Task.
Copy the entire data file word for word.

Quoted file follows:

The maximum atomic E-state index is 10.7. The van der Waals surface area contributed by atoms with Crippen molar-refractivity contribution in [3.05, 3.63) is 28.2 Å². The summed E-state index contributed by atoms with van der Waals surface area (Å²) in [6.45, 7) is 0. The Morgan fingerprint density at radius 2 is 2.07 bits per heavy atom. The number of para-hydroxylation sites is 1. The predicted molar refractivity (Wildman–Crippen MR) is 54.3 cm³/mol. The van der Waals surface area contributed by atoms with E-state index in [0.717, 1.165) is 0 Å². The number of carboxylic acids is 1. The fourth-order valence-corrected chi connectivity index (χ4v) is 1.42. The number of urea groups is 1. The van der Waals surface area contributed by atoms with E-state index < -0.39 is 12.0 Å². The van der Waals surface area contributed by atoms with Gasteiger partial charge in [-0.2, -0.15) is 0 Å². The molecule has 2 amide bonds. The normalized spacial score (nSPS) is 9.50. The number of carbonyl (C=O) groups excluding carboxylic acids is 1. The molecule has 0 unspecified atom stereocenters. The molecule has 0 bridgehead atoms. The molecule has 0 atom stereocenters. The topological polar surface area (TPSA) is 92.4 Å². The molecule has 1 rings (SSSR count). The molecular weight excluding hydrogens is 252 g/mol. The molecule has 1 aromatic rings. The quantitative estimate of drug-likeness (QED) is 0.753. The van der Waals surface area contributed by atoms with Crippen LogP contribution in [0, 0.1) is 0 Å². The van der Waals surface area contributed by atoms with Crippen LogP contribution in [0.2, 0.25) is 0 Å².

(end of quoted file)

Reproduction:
The maximum atomic E-state index is 10.7. The van der Waals surface area contributed by atoms with Crippen molar-refractivity contribution in [3.05, 3.63) is 28.2 Å². The summed E-state index contributed by atoms with van der Waals surface area (Å²) in [6.45, 7) is 0. The Morgan fingerprint density at radius 2 is 2.07 bits per heavy atom. The number of para-hydroxylation sites is 1. The predicted molar refractivity (Wildman–Crippen MR) is 54.3 cm³/mol. The van der Waals surface area contributed by atoms with E-state index in [0.717, 1.165) is 0 Å². The number of carboxylic acids is 1. The fourth-order valence-corrected chi connectivity index (χ4v) is 1.42. The number of urea groups is 1. The van der Waals surface area contributed by atoms with E-state index < -0.39 is 12.0 Å². The van der Waals surface area contributed by atoms with Gasteiger partial charge in [-0.2, -0.15) is 0 Å². The molecule has 2 amide bonds. The normalized spacial score (nSPS) is 9.50. The number of carbonyl (C=O) groups excluding carboxylic acids is 1. The molecule has 0 unspecified atom stereocenters. The molecule has 0 bridgehead atoms. The molecule has 0 atom stereocenters. The topological polar surface area (TPSA) is 92.4 Å². The molecule has 1 rings (SSSR count). The molecular weight excluding hydrogens is 252 g/mol. The molecule has 1 aromatic rings. The quantitative estimate of drug-likeness (QED) is 0.753. The van der Waals surface area contributed by atoms with Crippen LogP contribution in [0, 0.1) is 0 Å². The van der Waals surface area contributed by atoms with Crippen LogP contribution in [0.2, 0.25) is 0 Å².